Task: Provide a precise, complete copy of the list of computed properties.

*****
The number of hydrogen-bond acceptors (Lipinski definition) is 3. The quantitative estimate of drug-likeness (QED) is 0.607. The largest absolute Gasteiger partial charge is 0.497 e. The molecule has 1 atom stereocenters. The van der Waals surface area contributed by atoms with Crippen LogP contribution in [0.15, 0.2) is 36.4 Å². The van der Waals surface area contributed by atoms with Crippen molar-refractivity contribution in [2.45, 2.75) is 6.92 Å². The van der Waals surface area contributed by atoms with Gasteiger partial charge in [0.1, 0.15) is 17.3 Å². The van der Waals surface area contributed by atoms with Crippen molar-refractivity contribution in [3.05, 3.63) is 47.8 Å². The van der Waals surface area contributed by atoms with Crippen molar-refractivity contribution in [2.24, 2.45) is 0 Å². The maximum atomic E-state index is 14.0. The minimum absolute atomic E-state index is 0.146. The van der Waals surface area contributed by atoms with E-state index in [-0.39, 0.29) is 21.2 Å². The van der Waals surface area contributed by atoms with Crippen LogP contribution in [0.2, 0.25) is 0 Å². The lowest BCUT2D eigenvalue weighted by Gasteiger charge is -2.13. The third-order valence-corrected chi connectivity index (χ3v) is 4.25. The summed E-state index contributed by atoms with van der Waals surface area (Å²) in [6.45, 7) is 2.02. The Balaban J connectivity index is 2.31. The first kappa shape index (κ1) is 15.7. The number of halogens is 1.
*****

The number of hydrogen-bond acceptors (Lipinski definition) is 3. The quantitative estimate of drug-likeness (QED) is 0.607. The largest absolute Gasteiger partial charge is 0.497 e. The molecule has 1 atom stereocenters. The van der Waals surface area contributed by atoms with Crippen LogP contribution in [0.15, 0.2) is 36.4 Å². The van der Waals surface area contributed by atoms with Crippen molar-refractivity contribution in [2.45, 2.75) is 6.92 Å². The van der Waals surface area contributed by atoms with Gasteiger partial charge in [0.1, 0.15) is 17.3 Å². The van der Waals surface area contributed by atoms with Crippen molar-refractivity contribution in [3.05, 3.63) is 47.8 Å². The van der Waals surface area contributed by atoms with Crippen molar-refractivity contribution in [2.24, 2.45) is 0 Å². The maximum atomic E-state index is 14.0. The minimum absolute atomic E-state index is 0.146. The van der Waals surface area contributed by atoms with E-state index in [-0.39, 0.29) is 21.2 Å². The van der Waals surface area contributed by atoms with Crippen LogP contribution in [0.2, 0.25) is 0 Å². The lowest BCUT2D eigenvalue weighted by Gasteiger charge is -2.13. The third-order valence-corrected chi connectivity index (χ3v) is 4.25. The summed E-state index contributed by atoms with van der Waals surface area (Å²) in [6.45, 7) is 2.02. The Balaban J connectivity index is 2.31. The first kappa shape index (κ1) is 15.7. The number of halogens is 1.